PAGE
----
The importance of routine in stressful times
The huge disruptions caused by COVID-19 have dramatically altered our routines, whether we’re working from home, facing a period of unemployment, or are still on furlough, change and uncertainty can make it harder to stay upbeat, positive, and rosey.
Often we can push against routine but having an entirely open, flexible, or ever-changing schedule can actually be mentally draining. Some of us love solid daily structure and some of us shudder at the thought, but during these uncertain times, maintaining a routine can help us feel more organised and in control – fighting off anxiety and stress!
The benefits of having routine
Research has consistently shown that routines play a huge role in keeping our mental health in tip-top condition. Routines can help lower stress and anxiety – and right now we could all use a hand with that!
“A routine can be really useful to make time for ourselves and for healthy behaviours, especially those that we don’t really want to do but know we should.” Grace McMahon, Beingwell Life Coach
So, what can we do to maintain a routine when we’re feeling anxious or finding things a bit difficult?
Focus on what we can control
A good place to start is to set wake-up, plan meal times and activity times. The key is to create a routine that adds structure to our day, giving us a sense of predictability. We don’t always know how our day will pan out but having a spot of structure around simple things can help us feel less stressed and more organised. Routines also help us accomplish the basic tasks that must be done, leaving us time for self-care, fun, and stuff we love doing.
Follow a routine that boosts well being
There are some things we can include in our routines to super-boost our well being, such as:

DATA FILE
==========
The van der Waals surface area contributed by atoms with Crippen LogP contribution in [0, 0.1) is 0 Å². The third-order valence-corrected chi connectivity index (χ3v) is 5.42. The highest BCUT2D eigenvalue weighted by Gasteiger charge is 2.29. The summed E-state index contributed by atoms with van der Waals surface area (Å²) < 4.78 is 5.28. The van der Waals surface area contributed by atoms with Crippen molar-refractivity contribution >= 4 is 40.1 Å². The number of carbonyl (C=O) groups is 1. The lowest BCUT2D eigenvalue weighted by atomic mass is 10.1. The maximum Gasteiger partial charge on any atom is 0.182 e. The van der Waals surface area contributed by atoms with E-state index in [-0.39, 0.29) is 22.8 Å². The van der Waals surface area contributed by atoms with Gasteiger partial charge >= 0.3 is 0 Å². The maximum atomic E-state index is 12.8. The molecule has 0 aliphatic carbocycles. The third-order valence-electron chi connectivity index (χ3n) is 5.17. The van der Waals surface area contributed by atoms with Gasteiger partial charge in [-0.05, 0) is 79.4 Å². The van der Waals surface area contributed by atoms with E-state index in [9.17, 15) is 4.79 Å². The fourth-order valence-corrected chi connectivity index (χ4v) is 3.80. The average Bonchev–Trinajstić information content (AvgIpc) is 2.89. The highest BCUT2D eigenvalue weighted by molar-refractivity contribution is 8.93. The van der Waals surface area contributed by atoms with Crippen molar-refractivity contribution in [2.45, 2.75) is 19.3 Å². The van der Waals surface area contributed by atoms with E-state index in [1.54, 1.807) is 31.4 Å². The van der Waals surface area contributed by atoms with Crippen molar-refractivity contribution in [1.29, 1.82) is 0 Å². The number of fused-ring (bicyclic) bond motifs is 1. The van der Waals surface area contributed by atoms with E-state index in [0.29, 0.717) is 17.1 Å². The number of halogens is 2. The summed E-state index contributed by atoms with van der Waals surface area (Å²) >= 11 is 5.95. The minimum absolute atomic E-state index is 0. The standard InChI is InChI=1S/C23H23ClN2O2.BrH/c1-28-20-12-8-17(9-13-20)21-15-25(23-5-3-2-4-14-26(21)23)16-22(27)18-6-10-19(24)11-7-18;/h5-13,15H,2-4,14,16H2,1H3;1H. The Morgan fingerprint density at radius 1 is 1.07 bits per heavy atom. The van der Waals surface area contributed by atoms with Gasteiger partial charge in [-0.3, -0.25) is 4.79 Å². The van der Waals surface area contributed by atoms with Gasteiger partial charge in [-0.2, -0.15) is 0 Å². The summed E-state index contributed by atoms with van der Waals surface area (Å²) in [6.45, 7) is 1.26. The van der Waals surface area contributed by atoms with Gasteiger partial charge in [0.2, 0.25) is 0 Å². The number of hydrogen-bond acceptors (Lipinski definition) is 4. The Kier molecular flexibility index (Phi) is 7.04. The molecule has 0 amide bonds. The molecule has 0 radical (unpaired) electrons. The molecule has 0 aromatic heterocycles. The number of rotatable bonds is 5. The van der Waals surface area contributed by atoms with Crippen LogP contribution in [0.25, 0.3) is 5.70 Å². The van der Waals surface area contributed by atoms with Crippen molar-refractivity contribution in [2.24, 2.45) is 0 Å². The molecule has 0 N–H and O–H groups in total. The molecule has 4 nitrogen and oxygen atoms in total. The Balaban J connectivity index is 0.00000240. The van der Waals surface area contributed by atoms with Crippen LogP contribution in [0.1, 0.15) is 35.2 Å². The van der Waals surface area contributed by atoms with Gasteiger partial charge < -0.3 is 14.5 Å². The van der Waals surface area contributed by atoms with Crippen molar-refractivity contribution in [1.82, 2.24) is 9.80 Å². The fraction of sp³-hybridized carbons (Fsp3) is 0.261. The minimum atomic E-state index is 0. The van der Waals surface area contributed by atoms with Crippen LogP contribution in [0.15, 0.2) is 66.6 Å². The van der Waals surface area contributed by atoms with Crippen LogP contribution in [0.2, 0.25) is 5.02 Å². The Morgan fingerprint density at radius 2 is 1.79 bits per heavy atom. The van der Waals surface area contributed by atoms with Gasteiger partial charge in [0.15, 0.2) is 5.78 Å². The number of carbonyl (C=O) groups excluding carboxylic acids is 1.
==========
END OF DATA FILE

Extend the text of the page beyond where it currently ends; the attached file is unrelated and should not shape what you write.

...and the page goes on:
Staying active and getting regular exercise (even if it’s a walk around the block)
Trying to be as consistent as possible when it comes to our sleep
Eating healthy and regular meals
Setting realistic goals (“I’d like to climb Mount Everest next year” might be a tad optimistic)
Keeping in touch with friends and family
Setting aside time for activities that light us up and that we love!
A good starting point is to list all of our usual activities, chores, work, mealtimes to create a general outline, then we can add hobbies, activities and a bit of time for self-care!
Find what works
A rigid schedule isn’t for everyone, or we might find that we thrive with more structure. It’s helpful to pay attention to how we feel throughout the day. Can’t wake up at 6:30 am? Figgedity or energetic just before lunch? 3 pm lull? We know ourselves best, so if something isn’t working we should tweak our schedule and organise the day around our individual energy levels. There’s nothing wrong with sleeping in till 9 am if we’re a night owl.
Do the things we’re putting off first
Whatever works for us individually, a great tip is to consider our motivations when scheduling tasks into our day. Try prioritising the important tasks that have to be done or the ones that have deadlines attached. That can help us to enjoy and use the rest of our time well. It can also help to stop the dreaded procrastination from setting in and overcome the urge to keep putting stuff off. Some of us might find the morning the best time, especially those of us who are larks - early risers - whereas, those of us who are night owls may find it easier to get things done in the afternoon or evening.
Remember it takes time and practice
Just like creating new habits, building new routines doesn’t just happen overnight – annoyingly! It takes time and practice to figure out what’s working and what needs an overhaul or tweak.
Reality check: While having a routine is important, let’s not be too hard on ourselves if all that goes out of the window and we have trouble sticking to it. Everyone copes with stress differently, and while having a routine can help us feel a sense of normality and focus, we don’t need any more pressure so if (when!) we deviate that is absolutely ok!